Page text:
Raleigh, NC -- The North Carolina Medical Board has opened an investigation into a neurosurgeon whose history of malpractice lawsuits and vision problems were detailed in a newspaper series.
David Henderson, the board's executive director, said his agency began looking at Dr. Richard P. Greenberg after it received questions about his history from The News & Observer of Raleigh.
In a two-part series, the newspaper said Greenberg is both colorblind and essentially blind in one eye, which means he lacks the depth perception experts say is needed to operate on nerves and around the spine.
The paper also said Greenberg has been sued 22 times in Arizona, and his insurers have paid to settle seven of those malpractice cases, with several worth at least $300,000. His insurers have also settled two cases in North Carolina.
Greenberg, 61, is licensed to practice in four states, including North Carolina, and retains his privileges to operate at Gaston Memorial Hospital in Gastonia. He recently left his practice at the hospital, and while he's establishing a solo practice in Shelby, he told the newspaper he might retire.
The newspaper reported Tuesday that Greenberg has applied for credentials to work at Cleveland Regional Medical Center in Shelby.
A committee of the hospital's medical staff will make a recommendation on Greenberg's application to the hospital's board next week or next month, said John Young, the hospital's president.
Young said he read about Greenberg in newspaper series and that he has reviewed the doctor's record. He would not say whether he thought Greenberg meets the hospital's standards for quality of patient care.
Young said the 241-bed hospital needs a surgeon to perform back operations. That could be a neurosurgeon or an orthopedic surgeon, he said.
"The most important question is: Do we have the right people?" he said. "Our medical staff does a great job, and they will do the right thing."
In an interview with the News & Observer, Greenberg said he performed 300 to 400 surgeries a year and told the paper his impaired vision does not effect his surgical abilities.
"I don't think that folks who see out of two eyes can understand that someone who is monocular can adapt and do a good job," he said. "I don't think that it's possible to do an internship and a residency in neurosurgery and be chief resident ... if you are incompetent."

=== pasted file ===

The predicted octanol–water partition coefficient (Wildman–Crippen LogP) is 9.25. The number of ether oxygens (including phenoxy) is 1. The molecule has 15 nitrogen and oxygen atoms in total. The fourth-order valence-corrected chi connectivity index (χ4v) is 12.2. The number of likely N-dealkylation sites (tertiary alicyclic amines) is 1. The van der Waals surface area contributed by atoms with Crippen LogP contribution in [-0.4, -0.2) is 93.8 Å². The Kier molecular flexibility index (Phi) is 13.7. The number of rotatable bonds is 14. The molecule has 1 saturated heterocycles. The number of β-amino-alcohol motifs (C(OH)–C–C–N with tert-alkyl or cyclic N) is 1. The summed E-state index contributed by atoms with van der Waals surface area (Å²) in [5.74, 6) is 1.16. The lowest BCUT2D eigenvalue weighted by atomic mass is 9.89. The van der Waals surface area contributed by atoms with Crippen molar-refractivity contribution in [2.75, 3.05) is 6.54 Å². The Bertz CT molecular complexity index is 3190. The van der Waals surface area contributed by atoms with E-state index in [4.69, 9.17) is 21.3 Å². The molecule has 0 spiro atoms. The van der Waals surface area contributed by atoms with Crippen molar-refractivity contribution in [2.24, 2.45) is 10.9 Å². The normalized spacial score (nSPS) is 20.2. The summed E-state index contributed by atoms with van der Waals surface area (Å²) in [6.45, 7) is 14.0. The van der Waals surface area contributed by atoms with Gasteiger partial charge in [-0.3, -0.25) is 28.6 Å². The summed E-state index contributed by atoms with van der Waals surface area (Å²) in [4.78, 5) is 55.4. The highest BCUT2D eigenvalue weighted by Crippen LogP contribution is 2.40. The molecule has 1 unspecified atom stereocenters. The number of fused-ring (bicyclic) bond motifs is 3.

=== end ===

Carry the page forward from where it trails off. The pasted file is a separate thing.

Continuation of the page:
Among the malpractice cases settled by Greenberg's insurers in North Carolina is one filed by Chris Shively, a 43-year-old construction manager from Charlotte, who charged that the doctor operated on the wrong part of his spine. The surgery, Shively said, left his left foot paralyzed, forcing him to walk with a brace and live in constant back and leg pain.
Shively told the newspaper he never would have agreed to the surgery had he known about Greenberg's history or problems with his vision.
"Lord, no," he said. "Absolutely no, no question."
Greenberg told the newspaper that Shively's surgery was performed properly and he did well for 17 months afterward.
In 1996, the newspaper said, Greenberg applied for and renewed his license with the Arizona Board of Medical Examiners. On the application, he was asked if he had any physical conditions that could affect his ability to safely practice his specialty. He answered no, and Greenberg said in an interview he always answered honestly.
A year later, when Greenberg sought a North Carolina medical license in 1997, the newspaper said he again answered no when asked if he had been told in the past five years that he is impaired as a result of a medical condition. In an interview, Greenberg said his impaired vision does not affect his surgical skills.
"They are asking about my professional abilities," he said. "I would say no, I don't have a handicap."
Greenberg was responsible for informing the state medical board about prior malpractice payments when he applied for a license, the newspaper said. Officials at the medical board would not say what they knew about Greenberg's malpractice payments in Arizona. Henderson said the medical board did not know about the cases settled since Greenberg started practicing in North Carolina.
Henderson said if the board can confirm a doctor was not completely forthcoming about his history when seeking a license, "the likely outcome would be charges authorized by the board."
Dean Harris, a professor of health-care law and ethics at the University of North Carolina at Chapel Hill School of Public Health, said a high number of lawsuits and settlements isn't evidence of incompetence.
"That's a red flag to investigate, an indictment but not a conviction," Harris said. "I would care much more about disciplinary action taken by a medical board."